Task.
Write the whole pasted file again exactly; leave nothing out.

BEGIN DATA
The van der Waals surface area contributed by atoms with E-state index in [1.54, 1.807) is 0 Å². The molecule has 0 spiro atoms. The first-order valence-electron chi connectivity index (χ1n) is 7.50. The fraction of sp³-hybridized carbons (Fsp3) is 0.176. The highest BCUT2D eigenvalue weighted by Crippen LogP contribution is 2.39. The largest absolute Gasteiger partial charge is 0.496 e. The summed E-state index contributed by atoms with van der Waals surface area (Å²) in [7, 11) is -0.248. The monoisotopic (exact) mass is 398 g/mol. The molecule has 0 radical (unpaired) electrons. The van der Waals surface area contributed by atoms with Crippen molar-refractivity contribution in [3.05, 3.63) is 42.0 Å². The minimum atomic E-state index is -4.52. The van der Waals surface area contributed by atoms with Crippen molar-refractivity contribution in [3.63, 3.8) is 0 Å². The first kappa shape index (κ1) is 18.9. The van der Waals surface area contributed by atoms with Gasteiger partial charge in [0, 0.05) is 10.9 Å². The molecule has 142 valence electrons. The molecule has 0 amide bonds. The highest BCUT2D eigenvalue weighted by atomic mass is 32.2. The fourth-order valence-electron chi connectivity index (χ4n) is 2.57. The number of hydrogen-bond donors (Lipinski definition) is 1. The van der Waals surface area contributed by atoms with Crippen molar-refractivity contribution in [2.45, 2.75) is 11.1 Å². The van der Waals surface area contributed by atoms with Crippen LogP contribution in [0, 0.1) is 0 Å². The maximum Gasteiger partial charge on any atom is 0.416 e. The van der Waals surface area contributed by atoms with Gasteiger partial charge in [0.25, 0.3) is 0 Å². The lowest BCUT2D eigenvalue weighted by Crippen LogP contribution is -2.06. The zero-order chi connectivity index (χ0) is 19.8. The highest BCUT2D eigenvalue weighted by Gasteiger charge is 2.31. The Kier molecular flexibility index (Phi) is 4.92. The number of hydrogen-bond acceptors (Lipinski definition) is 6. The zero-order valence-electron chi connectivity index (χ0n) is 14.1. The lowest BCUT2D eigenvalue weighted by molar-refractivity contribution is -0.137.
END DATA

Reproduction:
The van der Waals surface area contributed by atoms with E-state index in [1.54, 1.807) is 0 Å². The molecule has 0 spiro atoms. The first-order valence-electron chi connectivity index (χ1n) is 7.50. The fraction of sp³-hybridized carbons (Fsp3) is 0.176. The highest BCUT2D eigenvalue weighted by Crippen LogP contribution is 2.39. The largest absolute Gasteiger partial charge is 0.496 e. The summed E-state index contributed by atoms with van der Waals surface area (Å²) in [7, 11) is -0.248. The monoisotopic (exact) mass is 398 g/mol. The molecule has 0 radical (unpaired) electrons. The van der Waals surface area contributed by atoms with Crippen molar-refractivity contribution in [3.05, 3.63) is 42.0 Å². The minimum atomic E-state index is -4.52. The van der Waals surface area contributed by atoms with Crippen molar-refractivity contribution in [3.63, 3.8) is 0 Å². The first kappa shape index (κ1) is 18.9. The van der Waals surface area contributed by atoms with Gasteiger partial charge in [0, 0.05) is 10.9 Å². The molecule has 142 valence electrons. The molecule has 0 amide bonds. The highest BCUT2D eigenvalue weighted by atomic mass is 32.2. The fourth-order valence-electron chi connectivity index (χ4n) is 2.57. The number of hydrogen-bond donors (Lipinski definition) is 1. The van der Waals surface area contributed by atoms with Crippen molar-refractivity contribution in [2.45, 2.75) is 11.1 Å². The van der Waals surface area contributed by atoms with Crippen LogP contribution in [0, 0.1) is 0 Å². The maximum Gasteiger partial charge on any atom is 0.416 e. The van der Waals surface area contributed by atoms with Gasteiger partial charge in [0.25, 0.3) is 0 Å². The lowest BCUT2D eigenvalue weighted by Crippen LogP contribution is -2.06. The zero-order chi connectivity index (χ0) is 19.8. The highest BCUT2D eigenvalue weighted by Gasteiger charge is 2.31. The Kier molecular flexibility index (Phi) is 4.92. The number of hydrogen-bond acceptors (Lipinski definition) is 6. The zero-order valence-electron chi connectivity index (χ0n) is 14.1. The lowest BCUT2D eigenvalue weighted by molar-refractivity contribution is -0.137.